Written by Caeruleus
The cage. Its shape, with its twisting, thorny bars and the forever screeching wall of birds, etched itself in his memory and would haunt his dreams for many years to come.
They pushed roughly him inside so that he lurched towards the back. Beaks, frozen in stone, nipped at his arms as he stumbled against them. He quickly spun himself around, thrusting himself away from the wall. To his dismay, he saw the bars fuse together, a feathered elf woman directing their movement as she pressed her palms against the long rods.
There are rock shapers here! The knowledge filled him with trepidation and he wondered briefly if she had pulled this structure out of the stone just for him, or if it had been used before.
As she finished, she glanced into the cell but quickly looked away, her lips trembling. She turned to Winnowill, who stood with the two Chosen. Reevol kept his eyes averted, staring at the floor, while Kureel managed to glare in his prisoner’s direction without actually looking at the archer. Winnowill, however, smiled sweetly at the rock shaper, her expression one of concern.
More of your twisting snares, Strongbow thought darkly, his anger pulling his lips into a snarl. He stepped back and, hooking the leather bonds around his wrist on the nose of a bird head, began to work on freeing himself. He knew he could not escape the chamber, but at least he’d have his hands free.
“It is finished,” the rock shaper stated in a timid voice. “May I go, please?”
“Ammerel, are you afraid of this… creature?” Winnowill asked, clasping in hands at her waist. From his vantage point in the cage, the Wolfrider could not see her eyes, but he guessed that her irises had turned golden again. She hunted for more prey again, he realized, viciously raking their emotions open and feasting on their pain.
And I ran right into her trap, like a stupid ravvit!
Clasping her arms around her, the other elfin woman glanced at the cage again, then back at the floor. “I – yes, Lady,” she answered quietly. “His… ferocity is frightening.” She pressed a shaking hand to her cheek, adding, “May I go, please?”
The black robed elf reached out and touched the maiden’s face, brushing something away from her skin. “Tears?” The snake steeped closer with a hiss of her hair and robes. “You aren’t actually concerned for this… beast, are you?”
Strongbow started, looking at the rock shaper curiously just as she glanced at him again. Her eyes, big green orbs full of tears, were wide with fear, and something else…guilt? She lifted her head, and looking back at Winnowill, shook her head adamantly.
“No!” she insisted, straightening her back, and gripping her hands into tight fists. “Of course not! He disgusts me! And I don’t want to be near him! That is all!”
“I see.” Winnowill studied the rock shaper for a moment, and then waved a hand imperiously. “You may go.” The other elven woman floated up into the air, just like Reevol and Kureel had, and started away.
High Ones, how many of them have that power?
“But Ammerel,” the black robed elf called out, stopping the girl, “don’t ever forget that he is an animal, not a true elf like the rest of us. And, as such, is not worthy of your pity. Remember that.”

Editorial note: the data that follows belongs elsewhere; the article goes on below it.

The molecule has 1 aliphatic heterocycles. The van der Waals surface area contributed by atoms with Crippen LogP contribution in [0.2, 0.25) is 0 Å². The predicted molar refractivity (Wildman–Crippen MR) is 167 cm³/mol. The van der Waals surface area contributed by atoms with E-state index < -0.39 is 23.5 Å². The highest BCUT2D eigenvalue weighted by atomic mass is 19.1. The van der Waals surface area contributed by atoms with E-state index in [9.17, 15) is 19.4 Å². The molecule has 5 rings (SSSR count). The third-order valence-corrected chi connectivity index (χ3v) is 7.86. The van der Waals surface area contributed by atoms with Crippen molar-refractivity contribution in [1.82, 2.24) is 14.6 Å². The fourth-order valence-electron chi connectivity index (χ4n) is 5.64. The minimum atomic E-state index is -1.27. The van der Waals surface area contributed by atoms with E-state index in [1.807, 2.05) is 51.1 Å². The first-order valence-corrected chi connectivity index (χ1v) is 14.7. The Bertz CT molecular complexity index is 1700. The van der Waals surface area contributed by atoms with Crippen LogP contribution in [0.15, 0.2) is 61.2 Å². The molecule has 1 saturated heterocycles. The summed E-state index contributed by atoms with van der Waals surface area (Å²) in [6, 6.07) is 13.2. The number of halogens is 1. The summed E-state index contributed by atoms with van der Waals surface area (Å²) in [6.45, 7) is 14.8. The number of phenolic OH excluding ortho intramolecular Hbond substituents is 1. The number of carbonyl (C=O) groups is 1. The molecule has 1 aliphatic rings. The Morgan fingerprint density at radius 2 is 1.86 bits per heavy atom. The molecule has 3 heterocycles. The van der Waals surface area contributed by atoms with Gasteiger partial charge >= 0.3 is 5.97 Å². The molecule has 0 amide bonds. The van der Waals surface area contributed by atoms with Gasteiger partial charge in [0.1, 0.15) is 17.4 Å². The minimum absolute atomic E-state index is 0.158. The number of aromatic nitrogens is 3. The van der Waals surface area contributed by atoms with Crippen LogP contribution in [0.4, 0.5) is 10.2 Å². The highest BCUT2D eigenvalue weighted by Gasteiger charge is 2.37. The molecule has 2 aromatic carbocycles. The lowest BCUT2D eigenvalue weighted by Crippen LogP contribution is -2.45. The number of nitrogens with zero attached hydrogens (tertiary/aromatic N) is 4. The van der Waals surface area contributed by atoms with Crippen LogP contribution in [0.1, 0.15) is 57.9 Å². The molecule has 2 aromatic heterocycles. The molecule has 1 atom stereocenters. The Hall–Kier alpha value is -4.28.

The rock shaper paled to snowy white. “Of course, Lady. I won’t forget.”
“Good. Now go.” The maiden fled, flying down into the dark depths of the mountain where, somewhere, Strongbow’s tribe mates were held.
“You two may go, as well,” Winnowill waved a hand at the two Chosen without looking at them.
“Yes, Lady,” Reevol answered and both took off heading up towards the aerie.
With her robes and hair whispering against the stone, Winnowill turned to face the caged elf and studied him in silence for a moment. She shifted her weight and crossed her arms over her torso, pressing the fingers of one hand against her lips thoughtfully.
“You didn’t think she was going to help you, did you… Strongbow? That is your name, correct?” she asked sweetly, dropping the hand to rest on her other arm.
Strongbow glared at her without responding. He didn’t bother to hide his attempt to cut his bonds on the sharp beaks of the stone birds behind him. He felt the leather straps loosening as rips formed, and this spurred him to work even more furiously.
“No one in Blue Mountain will help you,” she continued. “No one, not even your tribe mates, would even dare.” She inclined her head to the side slightly and her irises shifted from blue to brilliant gold. “You are alone.”
He paused, his heart suddenly racing.
“Does that frighten you?”
With a silent snarl, Strongbow yanked on the cords around his wrists, snapping them apart at the breakage. He caught the leather strap deftly as it untwined from his wrist, then defiantly flung it at the bars of the cage.
Winnowill let out a mocking laugh that echoed in the chamber. Anger filled him, and he fought a sudden urge to fling himself at the bars, knowing such a futile act would only bring himself more derision. He didn’t drop his gaze, however, and glowered at her in quiet rebellion.
Her lips pulled into a cruel smile, and her golden glittered darkly. “I think you are ready to begin our game.” She stepped towards his prison. “Aren’t you?”
His only response was the sound of his breathing; long, deep, angry breaths as he fought to control the turmoil inside him. I am not afraid of you.
“Oh!” she exclaimed, her expression brightening. “But perhaps I should explain the rules of our game. Would you like that?” Without pausing for an answer, she curled her slender fingers around the spiked bars that surrounded him.
“If you cry out,” she began in a slow, quiet tone, her eyes a cold stone gray now. “If you plead for mercy, or even scream in pain, I win.” Her eyebrows rose, and she nodded for emphasis. “And I will win. I always do.”
Her voice took on an air of confidentiality as she added, “I know a thousand subtle shades of pain. All manners of hurt that you’ve never even dreamed of. You will have no choice but to scream.”
Strongbow shuddered in spite of himself; her matter of fact tone so unlike anything he’d ever heard that it sent chills down his spine. He took a deep breath and, clenching his fists, steeled himself for whatever she was about to do.